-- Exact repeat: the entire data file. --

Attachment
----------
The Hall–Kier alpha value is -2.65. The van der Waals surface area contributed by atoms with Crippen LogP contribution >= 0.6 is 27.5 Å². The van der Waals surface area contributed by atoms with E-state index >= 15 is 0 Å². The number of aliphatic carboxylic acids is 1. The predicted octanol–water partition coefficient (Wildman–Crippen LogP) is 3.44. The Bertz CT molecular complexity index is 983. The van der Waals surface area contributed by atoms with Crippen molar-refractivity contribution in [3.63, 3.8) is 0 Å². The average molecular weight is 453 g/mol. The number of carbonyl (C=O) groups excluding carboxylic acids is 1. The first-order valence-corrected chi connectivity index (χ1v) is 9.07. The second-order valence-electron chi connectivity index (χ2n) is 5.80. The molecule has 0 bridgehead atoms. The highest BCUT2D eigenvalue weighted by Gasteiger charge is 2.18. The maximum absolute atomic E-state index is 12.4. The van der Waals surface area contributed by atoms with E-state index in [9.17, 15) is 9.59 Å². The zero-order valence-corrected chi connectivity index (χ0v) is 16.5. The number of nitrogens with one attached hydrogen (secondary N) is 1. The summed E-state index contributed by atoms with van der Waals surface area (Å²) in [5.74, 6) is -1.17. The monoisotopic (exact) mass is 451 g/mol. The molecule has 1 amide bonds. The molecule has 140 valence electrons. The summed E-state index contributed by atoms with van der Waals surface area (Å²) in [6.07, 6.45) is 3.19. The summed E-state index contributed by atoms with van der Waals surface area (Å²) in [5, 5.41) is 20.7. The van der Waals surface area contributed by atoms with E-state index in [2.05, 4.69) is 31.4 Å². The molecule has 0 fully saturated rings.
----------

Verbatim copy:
The Hall–Kier alpha value is -2.65. The van der Waals surface area contributed by atoms with Crippen LogP contribution >= 0.6 is 27.5 Å². The van der Waals surface area contributed by atoms with E-state index >= 15 is 0 Å². The number of aliphatic carboxylic acids is 1. The predicted octanol–water partition coefficient (Wildman–Crippen LogP) is 3.44. The Bertz CT molecular complexity index is 983. The van der Waals surface area contributed by atoms with Crippen molar-refractivity contribution in [3.63, 3.8) is 0 Å². The average molecular weight is 453 g/mol. The number of carbonyl (C=O) groups excluding carboxylic acids is 1. The first-order valence-corrected chi connectivity index (χ1v) is 9.07. The second-order valence-electron chi connectivity index (χ2n) is 5.80. The molecule has 0 bridgehead atoms. The highest BCUT2D eigenvalue weighted by Gasteiger charge is 2.18. The maximum absolute atomic E-state index is 12.4. The van der Waals surface area contributed by atoms with E-state index in [9.17, 15) is 9.59 Å². The zero-order valence-corrected chi connectivity index (χ0v) is 16.5. The number of nitrogens with one attached hydrogen (secondary N) is 1. The summed E-state index contributed by atoms with van der Waals surface area (Å²) in [5.74, 6) is -1.17. The monoisotopic (exact) mass is 451 g/mol. The molecule has 1 amide bonds. The molecule has 140 valence electrons. The summed E-state index contributed by atoms with van der Waals surface area (Å²) in [6.07, 6.45) is 3.19. The summed E-state index contributed by atoms with van der Waals surface area (Å²) in [5, 5.41) is 20.7. The van der Waals surface area contributed by atoms with E-state index in [2.05, 4.69) is 31.4 Å². The molecule has 0 fully saturated rings.